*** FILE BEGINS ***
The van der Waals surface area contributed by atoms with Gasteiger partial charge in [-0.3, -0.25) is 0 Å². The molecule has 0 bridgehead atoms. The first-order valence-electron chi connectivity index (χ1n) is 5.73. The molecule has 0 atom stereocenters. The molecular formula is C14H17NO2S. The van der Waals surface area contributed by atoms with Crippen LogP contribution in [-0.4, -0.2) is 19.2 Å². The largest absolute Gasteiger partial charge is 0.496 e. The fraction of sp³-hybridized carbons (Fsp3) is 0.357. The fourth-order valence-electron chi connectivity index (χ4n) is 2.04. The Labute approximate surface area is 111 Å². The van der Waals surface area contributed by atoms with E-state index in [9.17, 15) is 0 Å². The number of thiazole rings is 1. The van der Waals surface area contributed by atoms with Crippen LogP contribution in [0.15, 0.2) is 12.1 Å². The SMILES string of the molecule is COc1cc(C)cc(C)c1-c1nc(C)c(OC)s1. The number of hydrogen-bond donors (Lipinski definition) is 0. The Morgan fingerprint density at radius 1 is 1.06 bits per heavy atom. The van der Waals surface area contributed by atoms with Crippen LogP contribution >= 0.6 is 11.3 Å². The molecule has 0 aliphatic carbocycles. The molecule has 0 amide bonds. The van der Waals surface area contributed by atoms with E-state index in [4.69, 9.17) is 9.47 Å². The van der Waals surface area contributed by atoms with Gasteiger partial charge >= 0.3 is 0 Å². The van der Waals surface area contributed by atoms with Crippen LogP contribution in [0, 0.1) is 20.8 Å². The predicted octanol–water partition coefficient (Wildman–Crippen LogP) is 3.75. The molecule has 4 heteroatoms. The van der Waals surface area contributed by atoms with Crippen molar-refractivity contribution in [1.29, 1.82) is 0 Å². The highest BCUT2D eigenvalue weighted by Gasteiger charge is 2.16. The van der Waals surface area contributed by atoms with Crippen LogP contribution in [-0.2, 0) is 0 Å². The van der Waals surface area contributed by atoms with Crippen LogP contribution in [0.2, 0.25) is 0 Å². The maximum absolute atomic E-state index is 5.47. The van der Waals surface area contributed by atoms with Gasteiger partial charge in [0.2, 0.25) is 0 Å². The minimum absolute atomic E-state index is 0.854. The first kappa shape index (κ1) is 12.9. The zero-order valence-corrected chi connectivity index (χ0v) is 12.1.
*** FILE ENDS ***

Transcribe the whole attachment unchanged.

The van der Waals surface area contributed by atoms with Gasteiger partial charge in [-0.3, -0.25) is 0 Å². The molecule has 0 bridgehead atoms. The first-order valence-electron chi connectivity index (χ1n) is 5.73. The molecule has 0 atom stereocenters. The molecular formula is C14H17NO2S. The van der Waals surface area contributed by atoms with Crippen LogP contribution in [-0.4, -0.2) is 19.2 Å². The largest absolute Gasteiger partial charge is 0.496 e. The fraction of sp³-hybridized carbons (Fsp3) is 0.357. The fourth-order valence-electron chi connectivity index (χ4n) is 2.04. The Labute approximate surface area is 111 Å². The van der Waals surface area contributed by atoms with E-state index in [9.17, 15) is 0 Å². The number of thiazole rings is 1. The van der Waals surface area contributed by atoms with Crippen LogP contribution in [0.15, 0.2) is 12.1 Å². The SMILES string of the molecule is COc1cc(C)cc(C)c1-c1nc(C)c(OC)s1. The number of hydrogen-bond donors (Lipinski definition) is 0. The Morgan fingerprint density at radius 1 is 1.06 bits per heavy atom. The van der Waals surface area contributed by atoms with Crippen LogP contribution >= 0.6 is 11.3 Å². The molecule has 0 aliphatic carbocycles. The molecule has 0 amide bonds. The van der Waals surface area contributed by atoms with E-state index in [4.69, 9.17) is 9.47 Å². The van der Waals surface area contributed by atoms with Gasteiger partial charge >= 0.3 is 0 Å². The van der Waals surface area contributed by atoms with Crippen LogP contribution in [0, 0.1) is 20.8 Å². The predicted octanol–water partition coefficient (Wildman–Crippen LogP) is 3.75. The molecule has 4 heteroatoms. The van der Waals surface area contributed by atoms with Crippen molar-refractivity contribution in [1.29, 1.82) is 0 Å². The highest BCUT2D eigenvalue weighted by Gasteiger charge is 2.16. The van der Waals surface area contributed by atoms with Crippen LogP contribution in [-0.2, 0) is 0 Å². The van der Waals surface area contributed by atoms with Crippen LogP contribution in [0.2, 0.25) is 0 Å². The maximum absolute atomic E-state index is 5.47. The van der Waals surface area contributed by atoms with Gasteiger partial charge in [0.2, 0.25) is 0 Å². The minimum absolute atomic E-state index is 0.854. The first kappa shape index (κ1) is 12.9. The zero-order valence-corrected chi connectivity index (χ0v) is 12.1.